Irish writer and comedian Aisling Bea is set to return to our screens this month with her BAFTA-winning series This Way Up. Bea will be reprising her role as Aine, a teacher trying to pull her life back together after a nervous breakdown and, per Channel 4, fans should expect to see more “sister-related shenanigans” with Shona (played by Catastrophe’s Sharon Horgan). Fans are hoping that the new season will resolve all the relationship drama we were left wondering about (will Aine finally get it on with single dad Richard?), but what’s going on with the comedian’s love life off-screen?
Bea appears to be keeping her relationship status private at the moment, preferring to share updates on her various professional projects instead. However, the 37-year-old, who also starred in Netflix comedy Living With Yourself alongside Paul Judd, has been in a high-profile relationship in the past, reportedly dating actor Michael Sheen.
According to reports, Bea and Sheen had “dated for months” back in 2018 and confirmed their relationship “by sharing online a photo of them at a New York charity event for refugees.” However, neither Bea nor Sheen confirmed the rumours. Following their alleged split, tabloids soon linked Aisling Bea to Spiderman’s Andrew Garfield after they were “spotted laughing together” during a performance of Hamilton in 2019. But, again, nothing is confirmed on that front.
While Bea keeps her love life private, the comedian is refreshingly open about other aspects of her life, sometimes sharing hilarious and very relatable pictures on her Instagram page — such as the time she announced her bread “food baby”.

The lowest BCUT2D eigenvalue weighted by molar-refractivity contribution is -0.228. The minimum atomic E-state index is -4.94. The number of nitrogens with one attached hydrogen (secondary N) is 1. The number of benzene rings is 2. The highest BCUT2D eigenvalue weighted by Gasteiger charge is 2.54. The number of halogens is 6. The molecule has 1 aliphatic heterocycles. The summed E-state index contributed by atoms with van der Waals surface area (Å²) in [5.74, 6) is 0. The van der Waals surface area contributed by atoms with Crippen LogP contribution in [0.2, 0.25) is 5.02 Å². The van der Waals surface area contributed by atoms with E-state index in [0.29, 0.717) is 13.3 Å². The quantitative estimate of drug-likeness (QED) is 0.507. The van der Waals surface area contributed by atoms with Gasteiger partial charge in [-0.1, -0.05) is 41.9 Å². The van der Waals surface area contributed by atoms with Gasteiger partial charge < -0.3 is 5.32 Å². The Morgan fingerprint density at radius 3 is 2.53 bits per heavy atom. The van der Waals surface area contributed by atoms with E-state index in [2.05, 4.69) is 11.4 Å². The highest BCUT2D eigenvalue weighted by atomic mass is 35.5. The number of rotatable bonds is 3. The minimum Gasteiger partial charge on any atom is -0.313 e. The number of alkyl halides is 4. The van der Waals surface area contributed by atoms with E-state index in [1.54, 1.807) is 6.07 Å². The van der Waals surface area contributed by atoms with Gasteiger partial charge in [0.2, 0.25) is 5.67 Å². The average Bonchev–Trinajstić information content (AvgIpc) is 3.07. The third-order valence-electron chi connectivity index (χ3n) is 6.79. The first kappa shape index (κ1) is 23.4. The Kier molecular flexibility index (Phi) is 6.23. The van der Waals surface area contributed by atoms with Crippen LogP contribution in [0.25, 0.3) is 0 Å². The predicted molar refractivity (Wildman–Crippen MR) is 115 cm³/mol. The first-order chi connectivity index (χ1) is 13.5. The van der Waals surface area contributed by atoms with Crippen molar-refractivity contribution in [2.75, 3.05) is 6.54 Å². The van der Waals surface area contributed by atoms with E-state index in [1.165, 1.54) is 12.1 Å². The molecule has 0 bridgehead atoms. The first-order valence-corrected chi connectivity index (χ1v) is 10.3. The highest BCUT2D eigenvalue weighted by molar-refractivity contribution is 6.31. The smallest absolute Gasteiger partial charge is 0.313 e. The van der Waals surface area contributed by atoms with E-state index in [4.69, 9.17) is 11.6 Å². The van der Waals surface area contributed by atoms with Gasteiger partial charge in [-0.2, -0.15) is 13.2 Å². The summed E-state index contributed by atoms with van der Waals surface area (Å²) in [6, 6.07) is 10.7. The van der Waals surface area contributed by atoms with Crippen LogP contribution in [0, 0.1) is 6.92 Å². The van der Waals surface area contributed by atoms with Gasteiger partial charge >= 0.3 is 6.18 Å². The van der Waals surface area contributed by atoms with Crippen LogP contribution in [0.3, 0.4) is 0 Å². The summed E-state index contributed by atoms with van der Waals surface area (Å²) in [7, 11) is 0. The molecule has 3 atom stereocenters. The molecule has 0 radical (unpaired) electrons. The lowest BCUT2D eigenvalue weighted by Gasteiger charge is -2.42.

Originally from Kildare, Ireland, Bea has also spoken about dealing with the loss of her father and experiencing periods of bad mental health. Plus, in more recent times, she’s reflected on what it was like living through the pandemic.
Speaking to the Telegraph, Bea said: “Oh my God – it’s like you’re covered in oil, so joyful things don’t stick anymore, if I have a nice conversation with you, which I’m already having, great – but it won’t last once I go out the door.”
She added: “Everyone’s low-level traumatised, but you feel guilty saying the word ‘trauma’, because you know so many people have lost people...”
Ahead of the show’s release, the comedian told Channel 4, “I am over the moon that our little baby This Way Up gets to grow up and start school. Thanks to its grandparents Channel 4 and Hulu for paying its school fees and to my wonderful team, crew and cast for helping bring it to life the first-time round.”
She added: “I was so overwhelmed by the love and support for the show. The themes of loneliness and vulnerability seemed to connect in a far more widespread way than I had anticipated, and it feels particularly relevant writing series two during the last few months...”